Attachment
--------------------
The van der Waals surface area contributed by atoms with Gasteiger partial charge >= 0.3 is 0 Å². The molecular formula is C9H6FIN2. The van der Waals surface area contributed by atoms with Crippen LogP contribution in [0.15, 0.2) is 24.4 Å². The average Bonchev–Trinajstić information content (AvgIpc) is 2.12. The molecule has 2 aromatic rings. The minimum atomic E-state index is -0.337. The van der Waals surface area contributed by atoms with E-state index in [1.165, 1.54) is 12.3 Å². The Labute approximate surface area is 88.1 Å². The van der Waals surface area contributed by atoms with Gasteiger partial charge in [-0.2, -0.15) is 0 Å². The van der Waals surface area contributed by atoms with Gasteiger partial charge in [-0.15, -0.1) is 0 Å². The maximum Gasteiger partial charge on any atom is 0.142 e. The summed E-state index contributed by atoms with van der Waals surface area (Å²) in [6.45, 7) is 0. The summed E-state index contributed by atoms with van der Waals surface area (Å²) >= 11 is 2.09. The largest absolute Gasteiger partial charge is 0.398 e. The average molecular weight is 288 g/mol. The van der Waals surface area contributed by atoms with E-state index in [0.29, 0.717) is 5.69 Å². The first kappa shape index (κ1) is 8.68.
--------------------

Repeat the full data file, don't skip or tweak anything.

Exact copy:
The van der Waals surface area contributed by atoms with Gasteiger partial charge >= 0.3 is 0 Å². The molecular formula is C9H6FIN2. The van der Waals surface area contributed by atoms with Crippen LogP contribution in [0.15, 0.2) is 24.4 Å². The average Bonchev–Trinajstić information content (AvgIpc) is 2.12. The molecule has 2 aromatic rings. The minimum atomic E-state index is -0.337. The van der Waals surface area contributed by atoms with E-state index in [1.165, 1.54) is 12.3 Å². The Labute approximate surface area is 88.1 Å². The van der Waals surface area contributed by atoms with Gasteiger partial charge in [-0.2, -0.15) is 0 Å². The van der Waals surface area contributed by atoms with Gasteiger partial charge in [-0.15, -0.1) is 0 Å². The maximum Gasteiger partial charge on any atom is 0.142 e. The summed E-state index contributed by atoms with van der Waals surface area (Å²) in [6.45, 7) is 0. The summed E-state index contributed by atoms with van der Waals surface area (Å²) >= 11 is 2.09. The largest absolute Gasteiger partial charge is 0.398 e. The average molecular weight is 288 g/mol. The van der Waals surface area contributed by atoms with E-state index in [0.29, 0.717) is 5.69 Å². The first kappa shape index (κ1) is 8.68.